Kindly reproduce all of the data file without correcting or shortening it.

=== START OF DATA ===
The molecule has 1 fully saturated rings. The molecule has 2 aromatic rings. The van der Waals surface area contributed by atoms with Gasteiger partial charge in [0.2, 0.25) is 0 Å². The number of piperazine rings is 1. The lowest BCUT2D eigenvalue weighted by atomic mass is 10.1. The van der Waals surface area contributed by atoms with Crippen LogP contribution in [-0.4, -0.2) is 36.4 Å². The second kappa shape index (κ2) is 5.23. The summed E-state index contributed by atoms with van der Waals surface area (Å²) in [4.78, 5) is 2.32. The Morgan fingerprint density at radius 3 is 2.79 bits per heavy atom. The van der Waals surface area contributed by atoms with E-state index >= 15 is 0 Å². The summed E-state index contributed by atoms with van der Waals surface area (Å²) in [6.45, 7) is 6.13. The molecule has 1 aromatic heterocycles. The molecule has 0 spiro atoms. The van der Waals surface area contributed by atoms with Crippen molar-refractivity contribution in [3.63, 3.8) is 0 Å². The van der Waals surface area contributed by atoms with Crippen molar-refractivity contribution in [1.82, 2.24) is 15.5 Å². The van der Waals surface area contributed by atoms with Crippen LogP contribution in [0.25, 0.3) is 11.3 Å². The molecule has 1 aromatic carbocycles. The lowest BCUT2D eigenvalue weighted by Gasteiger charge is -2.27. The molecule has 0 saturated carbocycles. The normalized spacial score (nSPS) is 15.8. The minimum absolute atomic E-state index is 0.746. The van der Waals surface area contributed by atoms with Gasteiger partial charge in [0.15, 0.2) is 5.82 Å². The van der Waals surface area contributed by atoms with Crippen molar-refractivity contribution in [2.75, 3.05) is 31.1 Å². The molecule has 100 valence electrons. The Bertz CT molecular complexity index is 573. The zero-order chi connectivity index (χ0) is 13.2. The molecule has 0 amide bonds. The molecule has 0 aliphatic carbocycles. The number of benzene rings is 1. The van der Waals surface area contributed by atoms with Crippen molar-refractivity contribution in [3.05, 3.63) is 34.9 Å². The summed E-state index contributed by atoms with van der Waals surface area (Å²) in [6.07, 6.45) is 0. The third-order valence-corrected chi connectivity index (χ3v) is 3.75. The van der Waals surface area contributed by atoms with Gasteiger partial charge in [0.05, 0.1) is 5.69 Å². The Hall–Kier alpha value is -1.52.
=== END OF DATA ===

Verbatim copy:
The molecule has 1 fully saturated rings. The molecule has 2 aromatic rings. The van der Waals surface area contributed by atoms with Gasteiger partial charge in [0.2, 0.25) is 0 Å². The number of piperazine rings is 1. The lowest BCUT2D eigenvalue weighted by atomic mass is 10.1. The van der Waals surface area contributed by atoms with Crippen LogP contribution in [-0.4, -0.2) is 36.4 Å². The second kappa shape index (κ2) is 5.23. The summed E-state index contributed by atoms with van der Waals surface area (Å²) in [4.78, 5) is 2.32. The Morgan fingerprint density at radius 3 is 2.79 bits per heavy atom. The van der Waals surface area contributed by atoms with E-state index >= 15 is 0 Å². The summed E-state index contributed by atoms with van der Waals surface area (Å²) in [6.45, 7) is 6.13. The molecule has 1 aromatic heterocycles. The molecule has 0 spiro atoms. The van der Waals surface area contributed by atoms with Crippen molar-refractivity contribution in [3.63, 3.8) is 0 Å². The van der Waals surface area contributed by atoms with Crippen molar-refractivity contribution in [1.82, 2.24) is 15.5 Å². The van der Waals surface area contributed by atoms with Crippen LogP contribution in [0.25, 0.3) is 11.3 Å². The molecule has 1 aromatic carbocycles. The lowest BCUT2D eigenvalue weighted by Gasteiger charge is -2.27. The molecule has 0 saturated carbocycles. The normalized spacial score (nSPS) is 15.8. The minimum absolute atomic E-state index is 0.746. The van der Waals surface area contributed by atoms with Gasteiger partial charge in [0.15, 0.2) is 5.82 Å². The van der Waals surface area contributed by atoms with Crippen molar-refractivity contribution in [2.75, 3.05) is 31.1 Å². The molecule has 100 valence electrons. The Bertz CT molecular complexity index is 573. The zero-order chi connectivity index (χ0) is 13.2. The molecule has 0 amide bonds. The molecule has 0 aliphatic carbocycles. The number of benzene rings is 1. The van der Waals surface area contributed by atoms with Crippen molar-refractivity contribution in [3.05, 3.63) is 34.9 Å². The summed E-state index contributed by atoms with van der Waals surface area (Å²) in [6.07, 6.45) is 0. The third-order valence-corrected chi connectivity index (χ3v) is 3.75. The van der Waals surface area contributed by atoms with Gasteiger partial charge in [0.05, 0.1) is 5.69 Å². The Hall–Kier alpha value is -1.52.